$\DeclareMathOperator{\Aut}{Aut}$Consider a group $G$ with a normal subgroup $N\triangleleft G$ and suppose that $G$ has a subgroup $H$ so that $G = HN$. Then $H$ acts on $N$; in other words, we have a homomorphism $\rho : H\to\Aut(N)$.

If $H\cap N = 1$ then it is well-known that $G$ can be written as a semidirect product $G\cong N\rtimes_\rho H$.

I am wondering about the case when $H\cap N\ne 1$. We can still consider the semidirect product $N\rtimes_\rho H$, and we get a map $N\rtimes_\rho H\to G$ given by $(n,h)\mapsto nh$. That this is a group homomorphism follows directly from the definition of $\rho$, since the commutation relation is the same both in $G$ and in $N\rtimes_\rho H$. This map is also surjective because $HN=G$. Thus $G$ is isomorphic to some quotient of $N\rtimes_\rho H$—in particular, the quotient of $N\rtimes_\rho H$ by $\{(n,n^{-1})\mid n\in N\cap H\}$, which is of course congruent to $N\cap H$.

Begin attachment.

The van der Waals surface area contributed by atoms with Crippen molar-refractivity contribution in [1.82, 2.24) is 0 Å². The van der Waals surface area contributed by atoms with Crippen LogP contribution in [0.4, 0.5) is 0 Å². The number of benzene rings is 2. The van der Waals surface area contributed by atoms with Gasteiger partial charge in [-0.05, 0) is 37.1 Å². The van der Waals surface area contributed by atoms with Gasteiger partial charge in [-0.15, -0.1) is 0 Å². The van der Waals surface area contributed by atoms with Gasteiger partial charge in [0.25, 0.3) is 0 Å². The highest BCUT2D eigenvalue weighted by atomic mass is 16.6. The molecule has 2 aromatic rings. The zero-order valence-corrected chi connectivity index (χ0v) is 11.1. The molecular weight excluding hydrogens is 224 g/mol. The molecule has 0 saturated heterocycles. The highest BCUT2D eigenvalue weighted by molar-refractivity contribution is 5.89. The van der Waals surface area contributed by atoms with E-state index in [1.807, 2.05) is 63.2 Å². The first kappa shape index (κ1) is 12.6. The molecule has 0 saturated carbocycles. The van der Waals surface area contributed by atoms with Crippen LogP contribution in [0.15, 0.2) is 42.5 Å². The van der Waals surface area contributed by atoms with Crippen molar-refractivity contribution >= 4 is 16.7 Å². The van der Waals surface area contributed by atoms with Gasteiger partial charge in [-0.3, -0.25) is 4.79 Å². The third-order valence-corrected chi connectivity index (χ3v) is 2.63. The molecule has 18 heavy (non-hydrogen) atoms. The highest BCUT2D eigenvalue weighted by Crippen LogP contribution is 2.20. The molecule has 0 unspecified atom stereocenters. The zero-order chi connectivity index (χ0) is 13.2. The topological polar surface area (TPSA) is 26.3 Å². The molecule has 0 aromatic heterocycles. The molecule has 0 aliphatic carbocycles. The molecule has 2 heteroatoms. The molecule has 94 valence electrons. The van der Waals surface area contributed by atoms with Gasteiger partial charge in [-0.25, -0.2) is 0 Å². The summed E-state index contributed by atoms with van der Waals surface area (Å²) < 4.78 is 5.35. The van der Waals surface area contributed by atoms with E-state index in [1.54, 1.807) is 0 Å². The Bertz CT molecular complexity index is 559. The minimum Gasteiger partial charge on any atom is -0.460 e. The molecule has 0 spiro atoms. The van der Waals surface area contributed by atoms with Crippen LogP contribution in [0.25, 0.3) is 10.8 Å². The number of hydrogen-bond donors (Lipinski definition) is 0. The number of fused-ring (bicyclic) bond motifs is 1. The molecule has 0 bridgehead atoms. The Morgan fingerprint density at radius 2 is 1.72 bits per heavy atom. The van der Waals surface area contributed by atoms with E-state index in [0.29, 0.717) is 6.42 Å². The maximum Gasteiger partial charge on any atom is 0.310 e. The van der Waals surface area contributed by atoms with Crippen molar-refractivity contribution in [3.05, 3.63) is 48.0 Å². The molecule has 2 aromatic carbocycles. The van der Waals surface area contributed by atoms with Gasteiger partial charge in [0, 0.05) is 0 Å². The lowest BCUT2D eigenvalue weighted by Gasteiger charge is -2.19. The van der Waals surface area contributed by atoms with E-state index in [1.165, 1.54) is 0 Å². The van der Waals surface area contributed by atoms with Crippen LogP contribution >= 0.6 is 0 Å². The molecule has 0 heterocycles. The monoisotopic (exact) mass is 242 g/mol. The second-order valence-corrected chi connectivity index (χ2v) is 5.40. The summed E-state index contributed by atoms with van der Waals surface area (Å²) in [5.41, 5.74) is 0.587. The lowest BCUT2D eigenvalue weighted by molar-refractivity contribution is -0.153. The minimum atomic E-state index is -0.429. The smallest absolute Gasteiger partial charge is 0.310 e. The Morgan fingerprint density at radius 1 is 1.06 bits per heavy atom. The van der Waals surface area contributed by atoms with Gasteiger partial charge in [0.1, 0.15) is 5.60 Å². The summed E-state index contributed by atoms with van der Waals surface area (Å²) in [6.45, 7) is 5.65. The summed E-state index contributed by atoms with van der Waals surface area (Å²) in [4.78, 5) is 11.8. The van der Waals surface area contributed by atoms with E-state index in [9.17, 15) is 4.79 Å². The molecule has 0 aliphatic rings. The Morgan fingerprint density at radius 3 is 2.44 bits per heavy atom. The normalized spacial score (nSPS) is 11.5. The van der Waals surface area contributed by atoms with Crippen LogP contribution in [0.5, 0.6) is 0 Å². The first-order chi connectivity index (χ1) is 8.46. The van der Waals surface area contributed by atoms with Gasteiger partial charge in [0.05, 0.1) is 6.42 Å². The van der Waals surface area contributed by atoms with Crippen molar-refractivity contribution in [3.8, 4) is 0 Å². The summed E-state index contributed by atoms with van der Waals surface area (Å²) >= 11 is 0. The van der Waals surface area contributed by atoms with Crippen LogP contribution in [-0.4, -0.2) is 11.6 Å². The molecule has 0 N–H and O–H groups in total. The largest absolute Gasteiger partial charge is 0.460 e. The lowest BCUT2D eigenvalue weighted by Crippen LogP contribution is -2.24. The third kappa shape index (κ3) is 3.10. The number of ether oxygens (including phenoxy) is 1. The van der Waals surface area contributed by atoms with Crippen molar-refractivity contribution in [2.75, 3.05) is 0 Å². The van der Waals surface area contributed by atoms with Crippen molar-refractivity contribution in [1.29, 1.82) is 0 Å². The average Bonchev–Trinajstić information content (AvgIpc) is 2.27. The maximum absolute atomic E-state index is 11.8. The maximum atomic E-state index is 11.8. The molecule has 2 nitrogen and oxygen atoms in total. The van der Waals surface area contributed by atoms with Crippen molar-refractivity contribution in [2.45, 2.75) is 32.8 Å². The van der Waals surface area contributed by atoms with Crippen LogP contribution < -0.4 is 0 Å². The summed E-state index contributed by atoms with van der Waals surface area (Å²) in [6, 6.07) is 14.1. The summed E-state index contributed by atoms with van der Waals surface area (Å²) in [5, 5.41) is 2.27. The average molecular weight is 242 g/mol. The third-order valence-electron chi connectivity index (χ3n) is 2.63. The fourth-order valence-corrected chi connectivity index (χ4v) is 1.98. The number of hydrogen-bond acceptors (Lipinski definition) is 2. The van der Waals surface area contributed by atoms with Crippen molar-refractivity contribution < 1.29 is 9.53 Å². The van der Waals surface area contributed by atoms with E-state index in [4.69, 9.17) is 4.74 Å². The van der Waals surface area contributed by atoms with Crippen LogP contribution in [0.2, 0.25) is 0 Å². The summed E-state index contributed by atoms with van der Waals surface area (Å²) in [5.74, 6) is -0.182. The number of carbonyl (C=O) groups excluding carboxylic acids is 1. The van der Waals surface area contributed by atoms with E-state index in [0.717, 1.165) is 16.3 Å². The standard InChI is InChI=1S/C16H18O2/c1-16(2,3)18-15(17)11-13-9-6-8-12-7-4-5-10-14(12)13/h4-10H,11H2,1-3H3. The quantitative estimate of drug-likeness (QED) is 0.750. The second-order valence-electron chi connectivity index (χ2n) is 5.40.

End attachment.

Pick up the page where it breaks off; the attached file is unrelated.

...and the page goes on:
If $G$ is finite and $H$ and $N$ are proper subgroups of $G$, then this seems pretty nice because it lets us understand $G$ in term of smaller groups. But for some reason I haven't been able to find a reference to this construction, except for in the specific case where $G = Q_8$. (Maybe I'm just looking in the wrong books.) So I'm wondering

  1. Have I made some error in the construction?
  2. Is this a special case of some more general theory?
  3. What is the extent of the usefulness of this sort of construction?

Any references would be very helpful.

  • $\begingroup$ Knowing that something is a quotient of a semidirect product is just a lot less information than knowing it's a semidirect product; in the most extreme case, we could take $H = G$ regardless of $N$. $\endgroup$ – Qiaochu Yuan Aug 3 '15 at 18:47
  • $\begingroup$ Indeed - but the amount of information scales inversely with the size of the intersection, no? $\endgroup$ – ajd Aug 3 '15 at 18:51
  • $\begingroup$ I don't think that there is a semi-product of $N$ and $H$ when $N \cap H \neq 1$ because, by definition, the homomorphism $G \rightarrow G/N$ doesn't induce an isomorphism $H \rightarrow G/N$. $\endgroup$ – GAVD Aug 3 '15 at 19:07

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